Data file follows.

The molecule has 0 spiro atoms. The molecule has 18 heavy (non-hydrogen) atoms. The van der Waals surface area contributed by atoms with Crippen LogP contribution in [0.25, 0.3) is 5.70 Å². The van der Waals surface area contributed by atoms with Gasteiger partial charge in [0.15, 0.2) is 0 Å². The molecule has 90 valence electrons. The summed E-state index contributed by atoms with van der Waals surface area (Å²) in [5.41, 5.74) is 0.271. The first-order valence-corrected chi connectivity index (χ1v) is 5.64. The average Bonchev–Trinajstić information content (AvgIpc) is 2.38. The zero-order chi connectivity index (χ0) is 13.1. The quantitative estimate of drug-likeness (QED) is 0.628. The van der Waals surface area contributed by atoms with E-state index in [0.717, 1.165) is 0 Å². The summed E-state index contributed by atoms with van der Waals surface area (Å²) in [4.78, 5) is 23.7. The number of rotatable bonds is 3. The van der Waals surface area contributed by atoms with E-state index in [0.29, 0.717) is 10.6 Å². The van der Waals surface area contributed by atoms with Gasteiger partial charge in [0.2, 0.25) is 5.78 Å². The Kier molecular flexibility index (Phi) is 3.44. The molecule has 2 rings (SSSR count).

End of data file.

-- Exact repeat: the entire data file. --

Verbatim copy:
The molecule has 0 spiro atoms. The molecule has 18 heavy (non-hydrogen) atoms. The van der Waals surface area contributed by atoms with Crippen LogP contribution in [0.25, 0.3) is 5.70 Å². The van der Waals surface area contributed by atoms with Gasteiger partial charge in [0.15, 0.2) is 0 Å². The molecule has 90 valence electrons. The summed E-state index contributed by atoms with van der Waals surface area (Å²) in [5.41, 5.74) is 0.271. The first-order valence-corrected chi connectivity index (χ1v) is 5.64. The average Bonchev–Trinajstić information content (AvgIpc) is 2.38. The zero-order chi connectivity index (χ0) is 13.1. The quantitative estimate of drug-likeness (QED) is 0.628. The van der Waals surface area contributed by atoms with E-state index in [0.717, 1.165) is 0 Å². The summed E-state index contributed by atoms with van der Waals surface area (Å²) in [4.78, 5) is 23.7. The number of rotatable bonds is 3. The van der Waals surface area contributed by atoms with E-state index in [0.29, 0.717) is 10.6 Å². The van der Waals surface area contributed by atoms with Gasteiger partial charge in [0.2, 0.25) is 5.78 Å². The Kier molecular flexibility index (Phi) is 3.44. The molecule has 2 rings (SSSR count).